Beware of Fake COVID-19 Treatments 

Can colloidal silver, vitamin C or zinc prevent COVID-19

There’s nothing like a pandemic to bring out the snake oil salesmen preying on the fears of the public. As you may have noticed, all over the Internet, products are for sale claiming to treat or prevent COVID-19 from herbal remedies, to vitamins and supplements, to even silver-based concoctions. The FDA has noticed, sending out a slew of warning letters to companies peddling these bogus remedies.

Not only are these products ineffective for treating or preventing COVID-19, many can be hazardous to your health.

“People may try unproven treatments that have harmful side effects,” warns Leana Wen, MD, a former health commissioner for Baltimore and currently a visiting professor of health policy and management at the George Washington University. “They could also be lulled into a false sense of security.”

Colloidal silver liquid or spray

A good example is colloidal silver, which consists small particles of silver in a liquid solution. Several months ago, televangelist Jim Bakker and a guest, a “neuropathic doctor,” were touting a bottle of the stuff, dubbed Silver Sol, for $40 a bottle as a COVID-19 treatment. That didn’t sit well with both the FDA, which sent Bakker a warning letter and New York Attorney General Letitia Adams, who sent Bakker a cease and desist order over misleading claims.

You should know that there are no known studies that have been conducted and published in scientific journals to substantiate claims for colloidal silver’s purported health benefits. Regular use of the substance can also lead to the discoloration of the skin, eyes and even internal organs, a condition known as argyria, according to the Mayo Clinic. Colloidal silver may also interact with some medications, including certain some antibiotics like tetracycline, quinolones such as Cipro (ciprofloxacin) and Levaquin (levofloxacin), and the thyroid medication Synthroid (thyroxine).

Can Vitamin C prevent or cure COVID-19?

Another remedy that has been peddled as a COVID-19 treatment are products containing vitamin C. The FDA cited DrJockers.com in a warning letter over claims its vitamin C supplement could be used for both protection against and treatment of the disease.

While vitamin C is certainly an important nutrient for your body (and may shorten the duration of the common cold), there is no conclusive evidence it is beneficial against COVID-19, according to Alexander Michels, PhD, a research associate at the Oregon State University Linus Pauling Institute whose research has focused on vitamin C.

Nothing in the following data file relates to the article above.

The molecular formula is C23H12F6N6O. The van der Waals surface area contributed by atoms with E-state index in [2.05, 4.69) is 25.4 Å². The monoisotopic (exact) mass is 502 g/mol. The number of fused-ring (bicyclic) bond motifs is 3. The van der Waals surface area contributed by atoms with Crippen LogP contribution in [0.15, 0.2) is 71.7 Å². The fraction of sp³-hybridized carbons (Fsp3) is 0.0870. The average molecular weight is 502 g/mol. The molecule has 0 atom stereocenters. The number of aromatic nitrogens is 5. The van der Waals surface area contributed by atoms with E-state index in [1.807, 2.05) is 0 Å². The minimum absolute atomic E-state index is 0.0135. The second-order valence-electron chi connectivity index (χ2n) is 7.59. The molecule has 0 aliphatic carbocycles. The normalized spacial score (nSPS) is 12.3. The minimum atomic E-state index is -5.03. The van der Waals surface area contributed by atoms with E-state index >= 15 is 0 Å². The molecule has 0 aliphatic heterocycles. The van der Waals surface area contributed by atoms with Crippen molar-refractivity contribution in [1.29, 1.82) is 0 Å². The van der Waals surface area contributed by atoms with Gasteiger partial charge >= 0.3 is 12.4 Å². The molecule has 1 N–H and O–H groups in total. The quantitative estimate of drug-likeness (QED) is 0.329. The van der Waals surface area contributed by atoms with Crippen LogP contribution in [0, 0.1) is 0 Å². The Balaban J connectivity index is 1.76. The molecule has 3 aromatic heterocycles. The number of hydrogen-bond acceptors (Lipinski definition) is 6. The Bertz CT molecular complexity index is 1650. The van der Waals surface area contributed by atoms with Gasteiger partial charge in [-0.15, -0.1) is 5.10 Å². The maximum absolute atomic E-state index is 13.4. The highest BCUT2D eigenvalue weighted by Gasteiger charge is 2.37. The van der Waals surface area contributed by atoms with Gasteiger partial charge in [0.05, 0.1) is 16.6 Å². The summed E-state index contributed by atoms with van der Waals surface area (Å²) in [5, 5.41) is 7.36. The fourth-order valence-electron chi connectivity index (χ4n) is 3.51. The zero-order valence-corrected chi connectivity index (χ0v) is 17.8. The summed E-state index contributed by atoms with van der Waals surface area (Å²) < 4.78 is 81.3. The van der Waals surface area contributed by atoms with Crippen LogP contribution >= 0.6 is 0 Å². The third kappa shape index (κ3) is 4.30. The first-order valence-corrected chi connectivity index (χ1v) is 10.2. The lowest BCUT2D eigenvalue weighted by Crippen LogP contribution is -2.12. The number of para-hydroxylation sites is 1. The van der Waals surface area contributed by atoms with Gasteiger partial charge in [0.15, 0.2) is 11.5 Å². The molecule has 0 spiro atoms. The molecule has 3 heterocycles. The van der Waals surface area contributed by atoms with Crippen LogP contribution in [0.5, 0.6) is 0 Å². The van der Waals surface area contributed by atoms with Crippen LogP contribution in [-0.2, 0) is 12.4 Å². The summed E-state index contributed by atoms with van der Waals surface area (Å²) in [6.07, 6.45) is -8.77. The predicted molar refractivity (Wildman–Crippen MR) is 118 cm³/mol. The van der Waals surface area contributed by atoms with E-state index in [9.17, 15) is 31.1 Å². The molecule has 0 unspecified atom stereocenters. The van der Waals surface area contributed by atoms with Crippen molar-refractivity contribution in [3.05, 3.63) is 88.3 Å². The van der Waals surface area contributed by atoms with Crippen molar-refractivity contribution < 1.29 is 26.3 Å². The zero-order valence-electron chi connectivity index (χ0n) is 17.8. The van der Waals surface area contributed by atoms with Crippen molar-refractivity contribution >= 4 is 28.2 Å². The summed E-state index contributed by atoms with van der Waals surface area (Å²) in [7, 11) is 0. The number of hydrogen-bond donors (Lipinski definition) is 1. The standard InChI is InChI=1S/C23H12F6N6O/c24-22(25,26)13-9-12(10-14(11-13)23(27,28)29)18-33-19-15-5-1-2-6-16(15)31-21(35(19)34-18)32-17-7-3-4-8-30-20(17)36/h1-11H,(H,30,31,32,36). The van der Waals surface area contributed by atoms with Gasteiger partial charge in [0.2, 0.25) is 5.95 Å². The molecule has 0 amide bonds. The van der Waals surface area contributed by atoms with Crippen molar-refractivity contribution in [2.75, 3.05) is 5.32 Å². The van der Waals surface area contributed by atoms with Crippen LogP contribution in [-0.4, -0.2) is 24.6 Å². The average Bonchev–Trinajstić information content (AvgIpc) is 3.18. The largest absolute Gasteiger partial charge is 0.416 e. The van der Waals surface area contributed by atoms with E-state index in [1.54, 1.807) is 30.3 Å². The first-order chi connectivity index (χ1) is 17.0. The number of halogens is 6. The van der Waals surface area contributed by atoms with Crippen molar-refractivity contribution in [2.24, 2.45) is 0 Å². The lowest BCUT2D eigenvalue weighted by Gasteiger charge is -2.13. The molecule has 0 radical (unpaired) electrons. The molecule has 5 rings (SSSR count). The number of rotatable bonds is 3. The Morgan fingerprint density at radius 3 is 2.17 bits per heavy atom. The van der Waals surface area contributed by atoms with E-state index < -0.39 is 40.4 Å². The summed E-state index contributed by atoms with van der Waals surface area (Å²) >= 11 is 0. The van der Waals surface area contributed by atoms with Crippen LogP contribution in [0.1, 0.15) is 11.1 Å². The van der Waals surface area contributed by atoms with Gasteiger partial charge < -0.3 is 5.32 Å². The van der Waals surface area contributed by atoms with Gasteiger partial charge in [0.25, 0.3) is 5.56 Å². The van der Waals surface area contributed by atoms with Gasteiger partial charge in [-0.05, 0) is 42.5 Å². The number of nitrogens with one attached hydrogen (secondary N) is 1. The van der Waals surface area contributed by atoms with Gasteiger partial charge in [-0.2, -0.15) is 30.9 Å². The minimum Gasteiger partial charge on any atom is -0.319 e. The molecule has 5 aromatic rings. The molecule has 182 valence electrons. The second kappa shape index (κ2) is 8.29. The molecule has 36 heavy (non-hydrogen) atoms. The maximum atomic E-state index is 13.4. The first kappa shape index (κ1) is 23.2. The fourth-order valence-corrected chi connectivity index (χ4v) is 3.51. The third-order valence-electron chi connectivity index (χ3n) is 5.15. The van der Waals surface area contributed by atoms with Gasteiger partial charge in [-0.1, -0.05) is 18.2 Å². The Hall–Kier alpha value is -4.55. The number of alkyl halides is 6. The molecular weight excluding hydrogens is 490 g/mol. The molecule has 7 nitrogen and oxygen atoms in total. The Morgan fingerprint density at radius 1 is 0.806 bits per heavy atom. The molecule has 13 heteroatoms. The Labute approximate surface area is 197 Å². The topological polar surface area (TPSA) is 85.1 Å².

“People like to take the information [on a treatment for] other viruses and just say, hey it works on that virus, why won’t it work on this virus,” he says. “There’s some validity to that approach as that’s how we set up research experiments.”

Michels notes that while he and colleagues are aware of several case reports of people improving while taking vitamin C, those results need to be corroborated by large trials.

Michels adds that there can also be negative consequences to taking too much of a vitamin or supplement. Most vitamins and supplements have established daily upper intake limits which establish  the highest daily dose, though the type of side effect and degree of harm for going above that level depends on the dose and substance, he says. For example, the side effects of too much vitamin C are fairly benign – gas, bloating and diarrhea, though it can increase the risk for kidney stones in some.

Can Zinc prevent or cure COVID-19?

Zinc, like Vitamin C, might be helpful in building your immune system. There’s no research testing it for COVID-19 that we could fined. Taking too much zinc can interfere with iron and copper absorption, potentially leaving you deficient in these other important minerals.

When it comes to COVID-19 product claims on the Internet, Michels advises consumers to be skeptical. “What I’ve been telling people is there’s no proven research that any of these are going to be effective against COVID-19. Anyone who tells you differently is trying to sell you something. Or lying.”

If you are considering buying a COVID-19 testing kit, or one to test for COVID-19 antibodies, read: Don’t Trust At-home COVID19 Tests.


Jonathan Block

Jonathan Block

Jonathan Block is a freelance writer and former MedShadow content editor. He has been an editor and writer for multiple pharmaceutical, health and medical publications, including BioCentury, The Pink Sheet, Modern Healthcare, Health Plan Week and Psychiatry Advisor. He holds a BA from Tufts University and is earning an MPH with a focus on health policy from the CUNY Graduate School of Public Health & Health Policy.


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